How the Northeast Became Democratic, Part I: Rhode Island

One of the most fundamental shifts in 20th century politics was the shift of the Northeast from Republican to Democrat. While lazy pop historians claim that the Northeast was always liberal and it was the GOP that switched, this story isn’t true. Let’s examine the states on an individual basis, with the first one being Rhode Island, as it was the first state to go Democrat.

Since the Civil War, Rhode Island had reliably voted Republican in presidential elections, but by the early 1900s, the state had more registered Democrats than Republicans, yet the state reliably sent two Republicans to the Senate, one of whom was Nelson W. Aldrich. He was the most powerful senator of his time and the closest ally of John D. Rockefeller, whose son had married his daughter. One of his grandsons, Nelson Rockefeller, would be a prominent liberal Republican governor of New York and Vice President during the Ford Administration. Aldrich was widely regarded as the “economic manager of the nation” and with his “Big Four” clique of senators that included Orville Platt (R-Conn.), William B. Allison (R-Iowa), and John C. Spooner (R-Wis.), they steered Senate policy and stood staunchly against government intervention in the private sector.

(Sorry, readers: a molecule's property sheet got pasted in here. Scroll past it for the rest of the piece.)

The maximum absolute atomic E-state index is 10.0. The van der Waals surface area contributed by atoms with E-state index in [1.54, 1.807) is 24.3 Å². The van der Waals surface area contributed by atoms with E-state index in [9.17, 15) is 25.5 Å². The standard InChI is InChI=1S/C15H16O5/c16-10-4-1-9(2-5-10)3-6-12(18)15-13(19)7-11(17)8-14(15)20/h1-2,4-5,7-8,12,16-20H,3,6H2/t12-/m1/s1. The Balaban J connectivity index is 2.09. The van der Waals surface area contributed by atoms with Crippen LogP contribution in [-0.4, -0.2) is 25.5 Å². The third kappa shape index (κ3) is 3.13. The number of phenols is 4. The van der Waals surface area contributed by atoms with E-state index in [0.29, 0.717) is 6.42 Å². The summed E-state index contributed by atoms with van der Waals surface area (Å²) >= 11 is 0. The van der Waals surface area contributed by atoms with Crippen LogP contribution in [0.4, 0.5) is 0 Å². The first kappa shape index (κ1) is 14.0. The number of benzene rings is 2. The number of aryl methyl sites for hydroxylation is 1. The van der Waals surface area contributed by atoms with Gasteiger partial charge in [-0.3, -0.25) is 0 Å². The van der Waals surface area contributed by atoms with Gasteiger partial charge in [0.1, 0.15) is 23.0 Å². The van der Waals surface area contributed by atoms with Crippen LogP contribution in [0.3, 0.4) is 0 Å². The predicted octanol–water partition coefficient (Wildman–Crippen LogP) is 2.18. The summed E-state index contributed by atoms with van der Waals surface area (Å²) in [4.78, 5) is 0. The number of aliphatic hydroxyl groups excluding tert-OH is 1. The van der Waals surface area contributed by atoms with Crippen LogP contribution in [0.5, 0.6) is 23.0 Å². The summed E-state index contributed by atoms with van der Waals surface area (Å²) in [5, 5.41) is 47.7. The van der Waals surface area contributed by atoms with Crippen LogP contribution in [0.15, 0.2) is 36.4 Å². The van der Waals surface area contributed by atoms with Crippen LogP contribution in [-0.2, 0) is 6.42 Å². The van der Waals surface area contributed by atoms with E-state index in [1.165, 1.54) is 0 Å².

Nelson W. Aldrich, the most prominent of the Rhode Island Republicans